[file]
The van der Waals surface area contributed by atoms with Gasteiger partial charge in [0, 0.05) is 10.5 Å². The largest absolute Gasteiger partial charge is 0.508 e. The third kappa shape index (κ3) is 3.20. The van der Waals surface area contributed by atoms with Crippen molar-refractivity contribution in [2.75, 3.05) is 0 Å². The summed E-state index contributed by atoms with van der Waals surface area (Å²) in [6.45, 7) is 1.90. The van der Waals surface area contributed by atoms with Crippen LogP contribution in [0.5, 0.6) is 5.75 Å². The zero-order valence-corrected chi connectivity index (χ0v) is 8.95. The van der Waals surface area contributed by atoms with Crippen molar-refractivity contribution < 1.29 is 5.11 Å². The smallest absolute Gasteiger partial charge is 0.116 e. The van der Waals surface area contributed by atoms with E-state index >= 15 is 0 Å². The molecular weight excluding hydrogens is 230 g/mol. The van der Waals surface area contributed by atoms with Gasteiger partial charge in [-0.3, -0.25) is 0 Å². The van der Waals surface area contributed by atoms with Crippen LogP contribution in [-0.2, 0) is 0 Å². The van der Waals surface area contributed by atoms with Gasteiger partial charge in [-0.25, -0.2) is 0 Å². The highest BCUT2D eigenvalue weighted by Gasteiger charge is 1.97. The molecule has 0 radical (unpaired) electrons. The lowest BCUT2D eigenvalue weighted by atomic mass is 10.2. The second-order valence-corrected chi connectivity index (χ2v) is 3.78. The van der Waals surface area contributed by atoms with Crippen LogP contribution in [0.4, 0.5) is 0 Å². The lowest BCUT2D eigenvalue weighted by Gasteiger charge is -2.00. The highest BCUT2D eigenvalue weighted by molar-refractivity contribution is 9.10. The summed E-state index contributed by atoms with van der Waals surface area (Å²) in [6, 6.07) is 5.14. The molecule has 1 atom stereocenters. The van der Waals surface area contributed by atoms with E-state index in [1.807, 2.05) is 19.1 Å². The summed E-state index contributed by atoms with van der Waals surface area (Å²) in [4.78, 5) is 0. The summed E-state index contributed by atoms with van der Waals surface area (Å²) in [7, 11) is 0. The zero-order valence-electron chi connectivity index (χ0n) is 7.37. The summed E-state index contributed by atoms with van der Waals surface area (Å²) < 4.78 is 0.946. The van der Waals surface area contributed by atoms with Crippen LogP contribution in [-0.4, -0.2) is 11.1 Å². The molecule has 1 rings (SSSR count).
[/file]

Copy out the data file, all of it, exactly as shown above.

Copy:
The van der Waals surface area contributed by atoms with Gasteiger partial charge in [0, 0.05) is 10.5 Å². The largest absolute Gasteiger partial charge is 0.508 e. The third kappa shape index (κ3) is 3.20. The van der Waals surface area contributed by atoms with Crippen molar-refractivity contribution in [2.75, 3.05) is 0 Å². The summed E-state index contributed by atoms with van der Waals surface area (Å²) in [6.45, 7) is 1.90. The van der Waals surface area contributed by atoms with Crippen LogP contribution in [0.5, 0.6) is 5.75 Å². The zero-order valence-corrected chi connectivity index (χ0v) is 8.95. The van der Waals surface area contributed by atoms with Crippen molar-refractivity contribution < 1.29 is 5.11 Å². The smallest absolute Gasteiger partial charge is 0.116 e. The van der Waals surface area contributed by atoms with E-state index >= 15 is 0 Å². The molecular weight excluding hydrogens is 230 g/mol. The van der Waals surface area contributed by atoms with Gasteiger partial charge in [-0.3, -0.25) is 0 Å². The van der Waals surface area contributed by atoms with Crippen LogP contribution in [-0.2, 0) is 0 Å². The van der Waals surface area contributed by atoms with Gasteiger partial charge in [-0.25, -0.2) is 0 Å². The highest BCUT2D eigenvalue weighted by Gasteiger charge is 1.97. The molecule has 0 radical (unpaired) electrons. The lowest BCUT2D eigenvalue weighted by atomic mass is 10.2. The second-order valence-corrected chi connectivity index (χ2v) is 3.78. The van der Waals surface area contributed by atoms with Crippen LogP contribution in [0.4, 0.5) is 0 Å². The lowest BCUT2D eigenvalue weighted by Gasteiger charge is -2.00. The highest BCUT2D eigenvalue weighted by molar-refractivity contribution is 9.10. The summed E-state index contributed by atoms with van der Waals surface area (Å²) in [6, 6.07) is 5.14. The molecule has 1 atom stereocenters. The van der Waals surface area contributed by atoms with E-state index in [1.807, 2.05) is 19.1 Å². The summed E-state index contributed by atoms with van der Waals surface area (Å²) in [4.78, 5) is 0. The summed E-state index contributed by atoms with van der Waals surface area (Å²) in [7, 11) is 0. The zero-order valence-electron chi connectivity index (χ0n) is 7.37. The summed E-state index contributed by atoms with van der Waals surface area (Å²) < 4.78 is 0.946. The van der Waals surface area contributed by atoms with Crippen LogP contribution in [-0.4, -0.2) is 11.1 Å². The molecule has 1 rings (SSSR count).